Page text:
So the question then becomes, “Was this marriage one which God joined together?” And that’s a good role for the Church to play. She’s more objective than the parties involved, and can make a final determination upon the status. We already know from Matthew 18:17-18 and 1 Corinthians 6:1-2 that the Church plays a judicial role in the lives of disputing Christians. Annulments then, are simply declarations by the Church that the civil marriage which had existed was, for some reason, null — which is why they’re called Declarations of Nullity. To the best of the Church’s knowledge, there never was a marriage in the eyes of God in this instance, and the couple was, instead of consummating a sacred bond, simply fornicating.

– Joe.

P.S. I’ll acknowledge up front that some of the people you present this to won’t like how strict this rule is. The disciples’ reaction (in Matthew 19:10 was, “If this is the situation between a husband and wife, it is better not to marry.” So the fact that it’s an unpleasant truth only further suggests that this is precisely the manner in which it’s supposed to be read.
P.P.S. Turns out, Kevin’s journal has an article on the evolution of divorce in the US: http://nationalaffairs.com/publications/detail/the-evolution-of-divorce.


  1. Excellent post! I think readers would also enjoy a chapter of a book I co-edited with Scott Hahn entitled “Catholic for a Reason: Scripture and the Mystery of the Family of God.” The chapter is entitled “The ‘Real Presence’ of the Marriage Bond.” It compares the reality of Christian marriage to the reality of Christ’s Eucharistic presence. (It also discusses the pivotal Matthew 19 passage.)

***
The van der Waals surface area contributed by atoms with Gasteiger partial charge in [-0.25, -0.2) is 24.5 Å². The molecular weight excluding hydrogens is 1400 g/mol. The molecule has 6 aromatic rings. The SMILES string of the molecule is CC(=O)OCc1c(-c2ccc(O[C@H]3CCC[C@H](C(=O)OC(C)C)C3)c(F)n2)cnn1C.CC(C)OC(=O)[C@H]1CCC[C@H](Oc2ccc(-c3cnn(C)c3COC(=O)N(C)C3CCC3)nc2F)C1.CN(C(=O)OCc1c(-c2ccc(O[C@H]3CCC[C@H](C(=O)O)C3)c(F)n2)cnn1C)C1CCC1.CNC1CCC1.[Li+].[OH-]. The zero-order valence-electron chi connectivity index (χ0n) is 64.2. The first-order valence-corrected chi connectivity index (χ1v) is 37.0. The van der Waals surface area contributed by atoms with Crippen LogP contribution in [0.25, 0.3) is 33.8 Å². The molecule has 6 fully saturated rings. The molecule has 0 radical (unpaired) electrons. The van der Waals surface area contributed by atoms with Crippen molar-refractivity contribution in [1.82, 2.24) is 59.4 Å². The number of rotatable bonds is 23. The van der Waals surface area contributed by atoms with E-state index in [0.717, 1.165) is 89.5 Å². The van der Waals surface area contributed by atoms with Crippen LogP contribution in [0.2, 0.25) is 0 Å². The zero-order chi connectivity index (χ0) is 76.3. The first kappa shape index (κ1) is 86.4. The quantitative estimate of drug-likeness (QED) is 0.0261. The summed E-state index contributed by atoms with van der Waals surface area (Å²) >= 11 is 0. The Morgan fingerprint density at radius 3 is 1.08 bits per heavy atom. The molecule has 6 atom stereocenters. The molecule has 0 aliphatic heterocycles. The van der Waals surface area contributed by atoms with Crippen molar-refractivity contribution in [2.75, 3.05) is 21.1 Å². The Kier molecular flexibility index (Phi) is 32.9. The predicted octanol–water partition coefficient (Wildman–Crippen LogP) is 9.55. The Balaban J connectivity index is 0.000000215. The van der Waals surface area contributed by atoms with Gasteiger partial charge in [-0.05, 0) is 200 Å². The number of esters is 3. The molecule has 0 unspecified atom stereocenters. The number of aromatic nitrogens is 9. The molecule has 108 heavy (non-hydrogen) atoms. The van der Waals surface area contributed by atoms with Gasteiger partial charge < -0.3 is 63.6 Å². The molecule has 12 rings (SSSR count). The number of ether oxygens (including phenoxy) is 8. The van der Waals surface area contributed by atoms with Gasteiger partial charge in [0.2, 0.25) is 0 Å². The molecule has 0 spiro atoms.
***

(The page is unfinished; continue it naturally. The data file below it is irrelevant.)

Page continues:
There are many factors that lead to the muddying of the annulment waters, from societal attitudes and lax marriage tribunals to the particular–sometimes heart-wrenching–circumstances of individual cases. And of course what the heck does “porneia” mean?!

    As important as the annulment is from both a theological and pastoral perspective, in my humble opinion I think the Church should focus more attention–at every stage–to the indissolubility of marriage, drawing on the opening chapters of Genesis and JPII’s “theology of the body.”

    If we want to cultivate effective marriages, I think it’s better to emphasize the paradigm, not the loopholes.

  2. Thanks, Leon! I found your chapter on google books, and it’s been great so far. Specifically, while you acknowledged the controversy which the passage did attract, you said “not a single Church Father interpreted the phrase as permitting a remarriage” (p. 242). That’s some pretty solid evidence right there.